August 20, 2015
Day One: I’m in my little travel trailer a.k.a mobile fishing camp parked next to Dome Lake located in a high country state park near the Continental Divide, not too far from Gunnison, Colorado. I drove up early this morning, sorely in need of a multi-day injection of nature and zen trout fishing time on one of my favorite waters—Cochetopa Creek. It’s mid-August, the rain has finally stopped, and the streams are clearing and fishable.
Maybe 15 feet at its widest, Cochetopa Creek arises at the foot of an imposing 14,000 foot+ mountain, San Luis Peak, in the La Garita Wilderness area south of Gunnison. Miles below, the creek squeezes out of a canyon stretch into a vast open sagebrush and grass valley called Cochetopa Park. There it meanders for a good 10 miles with gentle runs and S-curves before plunging into another canyon and joining Tomichi Creek which flows into the big Gunnison River, a fabled trout water. Cochetopa Creek is loaded with healthy, eager fish and steeped in history. In other words, my kinda place!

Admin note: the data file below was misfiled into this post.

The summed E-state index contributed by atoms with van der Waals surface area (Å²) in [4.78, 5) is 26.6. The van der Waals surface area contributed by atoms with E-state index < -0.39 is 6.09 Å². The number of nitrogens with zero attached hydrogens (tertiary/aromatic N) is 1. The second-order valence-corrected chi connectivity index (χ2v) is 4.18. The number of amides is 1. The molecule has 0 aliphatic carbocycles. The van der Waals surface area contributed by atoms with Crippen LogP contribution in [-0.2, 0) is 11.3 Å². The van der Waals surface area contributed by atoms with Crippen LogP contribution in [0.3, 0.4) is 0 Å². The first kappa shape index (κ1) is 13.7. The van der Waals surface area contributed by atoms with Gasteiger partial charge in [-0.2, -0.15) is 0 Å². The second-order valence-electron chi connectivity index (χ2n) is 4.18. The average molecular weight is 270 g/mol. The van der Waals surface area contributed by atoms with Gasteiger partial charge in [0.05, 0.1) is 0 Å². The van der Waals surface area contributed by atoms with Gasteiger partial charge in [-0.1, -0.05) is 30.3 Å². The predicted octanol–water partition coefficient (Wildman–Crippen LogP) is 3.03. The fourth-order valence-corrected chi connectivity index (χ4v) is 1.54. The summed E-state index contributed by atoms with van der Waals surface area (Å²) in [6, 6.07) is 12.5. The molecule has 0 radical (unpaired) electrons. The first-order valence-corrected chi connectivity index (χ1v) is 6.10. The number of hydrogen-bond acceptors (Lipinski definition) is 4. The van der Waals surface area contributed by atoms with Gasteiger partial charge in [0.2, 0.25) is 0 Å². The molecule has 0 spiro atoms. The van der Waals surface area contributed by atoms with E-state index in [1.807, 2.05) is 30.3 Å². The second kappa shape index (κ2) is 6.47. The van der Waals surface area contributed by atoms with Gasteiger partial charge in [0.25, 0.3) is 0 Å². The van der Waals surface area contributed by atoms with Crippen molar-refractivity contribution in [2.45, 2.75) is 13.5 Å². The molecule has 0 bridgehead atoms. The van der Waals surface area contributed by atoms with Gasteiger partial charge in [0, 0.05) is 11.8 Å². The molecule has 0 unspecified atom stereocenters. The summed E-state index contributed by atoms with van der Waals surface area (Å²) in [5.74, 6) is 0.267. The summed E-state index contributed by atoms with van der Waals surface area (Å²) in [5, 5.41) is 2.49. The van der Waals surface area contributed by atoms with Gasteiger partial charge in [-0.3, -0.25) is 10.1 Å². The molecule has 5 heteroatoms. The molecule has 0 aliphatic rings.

Cochetopa is a Native American word meaning buffalo pass, and indeed nearby North Cochetopa Pass is one of the lowest cuts over the Continental Divide in Colorado—”only” about 10,000 feet. Just like the cattle you’ll see there today, it’s easy to imagine big herds of buffalo grazing here in the broad, lush, nearly treeless valley then migrating south over the pass towards warmer climes in late fall. The valley was an important hunting and campground for the Ute Indians, and later a main government agency for distributing food and goods to Utes when Chief Ouray and his tribe were herded onto a reservation here in the 1870s—a silent reminder being a road sign directing you to “Old Agency” where historic buildings still stand. Later it was a main gateway for mountain men, explorers, army troops, and miners coming from the east. A rugged stage route was actually carved from the town of Saguache to the east over North Cochetopa Pass, through the valley, and over the Continental Divide again to the lucrative mines miles away in Lake City and the San Juan Mountains. The infamous Alferd Packer came this way after supposedly chowing down on his fellow miners to survive a bitter winter stuck in the rugged mountains to the west.